Preitaart, Dutch Leek Pie by Michael R. Goss

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Dutch cuisine generally has a bad press, largely from those who’ve either never been there or bothered to explore its rich diversity. Certainly some of the dishes tend to be dense and carb heavy, a reflection of the Dutch lifestyle. After all, it’s a nation historically built on heavy farm labour with cold winters in a hill-less countryside harshly caressed by the cutting icy winds from the North Sea. However, one shouldn’t also neglect its rich seafood culture dominated by cod, herring and eels prepared in a variety of delicious ways.

Returning to my mother’s country always brings a kaleidoscope of childhood memories. A few days before I leave, vivid dreams, reveries and flashbacks fill my days and nights. I recall my grand parent’s house, the whitewashed Beetzlaan, the old farmers cottage with a vertiginous twisting staircase in the small town of Soestdijk in central Holland. It’s my olfactory memories that are foremost; as I close my eyes and remember, I can still recall my grandmother’ cooking; the sweet, earthy aroma of beetroot slowly stewing on their wood burning stove mixed with smell of brewing coffee pervading the house.

Spending time with my Dutch family is always a pleasure and on a recent visit I cooked this traditional Dutch dish for a big family meal at my cousin’s house. This very same recipe was cooked my grandmother, my mother and my aunt and now has been passed on to me. Winter is the season for leeks in Holland, you see farmers trucks laden with leeks passing though the country lanes, while supermarkets build towering displays of this rather wonderful vegetable.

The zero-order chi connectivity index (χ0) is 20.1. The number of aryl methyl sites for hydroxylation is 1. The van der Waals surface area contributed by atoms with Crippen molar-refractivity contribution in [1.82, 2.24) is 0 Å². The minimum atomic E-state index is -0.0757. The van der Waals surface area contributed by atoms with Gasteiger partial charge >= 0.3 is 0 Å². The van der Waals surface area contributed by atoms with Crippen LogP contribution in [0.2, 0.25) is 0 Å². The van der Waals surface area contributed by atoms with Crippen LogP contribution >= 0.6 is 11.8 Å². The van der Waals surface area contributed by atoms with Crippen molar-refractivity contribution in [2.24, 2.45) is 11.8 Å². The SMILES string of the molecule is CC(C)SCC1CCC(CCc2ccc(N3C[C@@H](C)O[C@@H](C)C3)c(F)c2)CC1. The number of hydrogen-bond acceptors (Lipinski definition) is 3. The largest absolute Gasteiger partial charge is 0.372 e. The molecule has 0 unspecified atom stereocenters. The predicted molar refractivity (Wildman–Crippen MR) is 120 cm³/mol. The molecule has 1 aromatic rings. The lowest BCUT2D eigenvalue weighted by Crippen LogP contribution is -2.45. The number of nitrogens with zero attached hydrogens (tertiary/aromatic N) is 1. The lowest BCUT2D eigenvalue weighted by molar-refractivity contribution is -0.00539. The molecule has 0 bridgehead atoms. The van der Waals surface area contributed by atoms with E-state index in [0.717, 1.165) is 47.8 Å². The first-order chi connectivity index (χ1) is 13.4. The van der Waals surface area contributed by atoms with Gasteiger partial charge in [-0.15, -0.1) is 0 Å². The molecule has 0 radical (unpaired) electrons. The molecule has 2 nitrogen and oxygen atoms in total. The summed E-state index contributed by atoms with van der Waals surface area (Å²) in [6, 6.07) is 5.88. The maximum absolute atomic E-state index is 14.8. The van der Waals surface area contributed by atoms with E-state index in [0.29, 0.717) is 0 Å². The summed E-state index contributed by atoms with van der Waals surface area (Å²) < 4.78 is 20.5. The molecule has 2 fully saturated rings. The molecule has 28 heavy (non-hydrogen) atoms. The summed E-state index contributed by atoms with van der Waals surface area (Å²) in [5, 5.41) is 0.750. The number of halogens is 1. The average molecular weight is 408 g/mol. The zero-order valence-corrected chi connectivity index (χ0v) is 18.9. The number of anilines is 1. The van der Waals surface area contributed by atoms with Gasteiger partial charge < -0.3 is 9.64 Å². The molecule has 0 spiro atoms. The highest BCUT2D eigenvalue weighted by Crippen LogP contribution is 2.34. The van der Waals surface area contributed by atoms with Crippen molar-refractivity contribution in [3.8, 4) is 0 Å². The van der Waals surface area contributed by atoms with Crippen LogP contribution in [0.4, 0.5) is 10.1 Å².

Serves 6

12 slices unsmoked streaky bacon
knob of butter
500g chestnut mushrooms
500g minced pork 
3 fat cloves of chopped garlic
sweet pepper 1 red, 1 yellow diced
4 leeks sliced in 1cm round pieces 
2 tbs each of chopped oregano, basil and parsley
3 medium eggs
150g of cream cheese
grated Oud Amsterdam or mature cheddar to cover the pie 
2 pre made short cut crust pastry  sheets.

TIP You can also use beef mince instead.

Begin by frying the slices of bacon in butter until cooked through. Remove bacon with a slotted spoon and set aside.

Next fry the minced meat in the bacon and butter juice, adding a little salt and pepper. Stir until browned and cooked through.

Repalce the bacon and all the vegetables. Cook on a medium heat for 15 minutes, stirring frequently. Lower the heat, cover and simmer for a further 10 minutes. 

Butter a glass baking dish and line with a sheet of pastry. 

Into another bowl crack 3 eggs, add 150g of cream cheese, mix with a whisk or hand blender then add to your meat and leak mix, stir in and cook for a further 5 minutes.

Spoon the mix over the pastry base. Spread evenly and cover with another pastry sheet and finally sprinkle over the cheese.

Oven Bake for 35 minutes at 200C for fifteen minutes, then  lower to 180C.

It’s exceptionally filling so it’s normally served alone or with salad.

If you are making the pork version, then a crisp, dry white balances well with the more fatty pork. I matched a lovely French Charette Muscat Viognier 2014 blend from Aldi Netherlands a steal at €3.59.

This is a warming, hearty dish that is great to share with friends or family. It always leaves me with a warm glow, and will forever remind me of my childhood in Holland.

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